Controlling robots to perform tasks via natural language is one of the most challenging topics in human-robot interaction. In this work, we present a robot system that follows unconstrained language instructions to pick and place arbitrary objects and effectively resolves ambiguities through dialogues. Our approach infers objects and their relationships from input images and language expressions and can place objects in accordance with the spatial relations expressed by the user. Unlike previous approaches, we consider grounding not only for the picking but also for the placement of everyday objects from language.

Specifically, by grounding objects and their spatial relations, we allow specification of complex placement instructions, e.g. "place it behind the middle red bowl". Our results obtained using a real-world PR2 robot demonstrate the effectiveness of our method in understanding pick-and-place language instructions and sequentially composing them to solve tabletop manipulation tasks.


Technical Approach

Our approach consists of two neural networks. The first network learns to segment objects in a scene and to comprehend and generate referring expressions. The second network estimates pixelwise object placement probabilities for a set of spatial relations given an input image and a reference object. The interplay between both networks allows for an effective grounding of object semantics and their spatial relationships, without assuming a predefined set of object categories.


Network architecture
Figure: Overview of the system architecture. Our grounding network processes the input sentence and visual object candidates detected with Mask-RCNN and performs referential expression comprehension. Additionally, it generates referential expressions for each object candidate to disambiguate unclear instructions. Once the reference object of a relative placement instruction has been identified, a second network predicts object placing locations for a set of spatial relations.


Relational Object Placement

Once an object has been picked, our system needs to be able to place it in accordance with the instructions from the human operator. We combine referring expression comprehension with the grounding of spatial relations to enable complex object placement commands such as "place the ball inside the left box". Given an input image of the scene and the location of the reference item, identified with our aforementioned grounding module, we generate pixelwise object placement probabilities for a set of spatial relations by leveraging the Spatial-RelNet architecture we introduced in our previous work.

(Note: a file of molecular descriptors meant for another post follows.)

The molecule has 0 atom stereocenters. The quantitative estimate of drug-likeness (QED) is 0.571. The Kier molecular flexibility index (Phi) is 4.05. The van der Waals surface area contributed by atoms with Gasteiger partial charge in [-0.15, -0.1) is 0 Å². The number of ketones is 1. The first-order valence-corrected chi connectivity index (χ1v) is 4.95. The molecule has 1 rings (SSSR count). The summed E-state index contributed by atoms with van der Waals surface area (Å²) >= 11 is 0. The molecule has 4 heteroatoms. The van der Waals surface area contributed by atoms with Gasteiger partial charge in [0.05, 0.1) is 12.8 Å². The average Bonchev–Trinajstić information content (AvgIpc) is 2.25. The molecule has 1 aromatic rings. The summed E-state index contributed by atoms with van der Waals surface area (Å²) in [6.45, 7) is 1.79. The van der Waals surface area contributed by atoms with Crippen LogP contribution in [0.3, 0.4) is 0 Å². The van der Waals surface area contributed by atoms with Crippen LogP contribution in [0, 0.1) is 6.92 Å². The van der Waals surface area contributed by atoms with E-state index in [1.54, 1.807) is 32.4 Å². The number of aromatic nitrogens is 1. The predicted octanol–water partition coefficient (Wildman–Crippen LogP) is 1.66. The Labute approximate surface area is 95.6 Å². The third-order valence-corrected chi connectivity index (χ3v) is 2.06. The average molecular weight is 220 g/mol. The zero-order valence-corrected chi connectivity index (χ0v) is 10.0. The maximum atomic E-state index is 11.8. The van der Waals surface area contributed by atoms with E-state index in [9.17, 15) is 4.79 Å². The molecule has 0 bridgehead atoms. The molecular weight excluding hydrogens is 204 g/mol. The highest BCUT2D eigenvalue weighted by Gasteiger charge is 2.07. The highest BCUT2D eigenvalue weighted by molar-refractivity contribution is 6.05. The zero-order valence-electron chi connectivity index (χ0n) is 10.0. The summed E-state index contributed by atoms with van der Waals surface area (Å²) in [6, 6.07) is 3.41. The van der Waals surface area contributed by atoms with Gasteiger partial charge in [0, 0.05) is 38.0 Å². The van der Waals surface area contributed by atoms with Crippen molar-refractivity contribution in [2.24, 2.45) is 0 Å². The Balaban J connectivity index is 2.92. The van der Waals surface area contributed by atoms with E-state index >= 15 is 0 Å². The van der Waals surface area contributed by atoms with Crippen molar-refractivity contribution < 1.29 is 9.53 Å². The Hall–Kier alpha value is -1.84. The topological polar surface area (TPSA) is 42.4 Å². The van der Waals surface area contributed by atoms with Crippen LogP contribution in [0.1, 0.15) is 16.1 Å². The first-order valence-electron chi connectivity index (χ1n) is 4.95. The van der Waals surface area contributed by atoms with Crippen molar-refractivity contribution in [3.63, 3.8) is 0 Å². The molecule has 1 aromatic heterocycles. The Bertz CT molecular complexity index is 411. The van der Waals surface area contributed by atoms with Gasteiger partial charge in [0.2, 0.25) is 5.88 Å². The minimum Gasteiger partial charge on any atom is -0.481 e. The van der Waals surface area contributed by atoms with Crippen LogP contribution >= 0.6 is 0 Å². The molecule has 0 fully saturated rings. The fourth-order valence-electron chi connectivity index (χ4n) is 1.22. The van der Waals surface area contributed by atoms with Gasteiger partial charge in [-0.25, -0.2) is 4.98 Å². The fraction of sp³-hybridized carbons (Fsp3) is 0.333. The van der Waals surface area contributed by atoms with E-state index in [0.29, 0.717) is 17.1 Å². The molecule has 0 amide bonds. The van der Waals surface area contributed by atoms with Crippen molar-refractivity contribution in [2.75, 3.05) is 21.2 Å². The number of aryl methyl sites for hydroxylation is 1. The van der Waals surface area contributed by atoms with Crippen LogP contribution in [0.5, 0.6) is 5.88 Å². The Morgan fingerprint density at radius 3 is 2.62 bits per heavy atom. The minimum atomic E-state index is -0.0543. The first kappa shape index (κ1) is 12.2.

Network architecture
Figure: Our Spatial-RelNet network processes the input RGB image and an object attention mask to produce pixelwise probability maps over a set of spatial relations. During training, we sample locations (u, v) from the predicted distributions, implant inside an auxiliary classifier network at the sampled locations high level features of objects and classify the hallucinated scene representation to get a learning signal for Spatial-RelNet. At test time the auxiliary network is not used.

As natural language placement instructions do not uniquely identify a location in a scene, Spatial-RelNet predicts non-parametric distributions to capture the inherent ambiguity. A key challenge to learning such pixelwise spatial distributions is the lack of ground-truth data. Spatial-RelNet overcomes this problem by leveraging a novel auxiliary learning formulation. Concretely, it classifies hallucinated scene representations by implanting high-level features of objects at different locations to get a learning signal.

Qualitative Results

Table Setting
Failure Cases

Videos


Dataset

Coming soon.

Publications

Composing Pick-and-Place Tasks By Grounding Language
Oier Mees, Wolfram Burgard
International Symposium on Experimental Robotics (ISER) 2021

Learning Object Placements For Relational Instructions by Hallucinating Scene Representations
Oier Mees, Alp Emek, Johan Verten, Wolfram Burgard
IEEE International Conference on Robotics and Automation (ICRA) 2020

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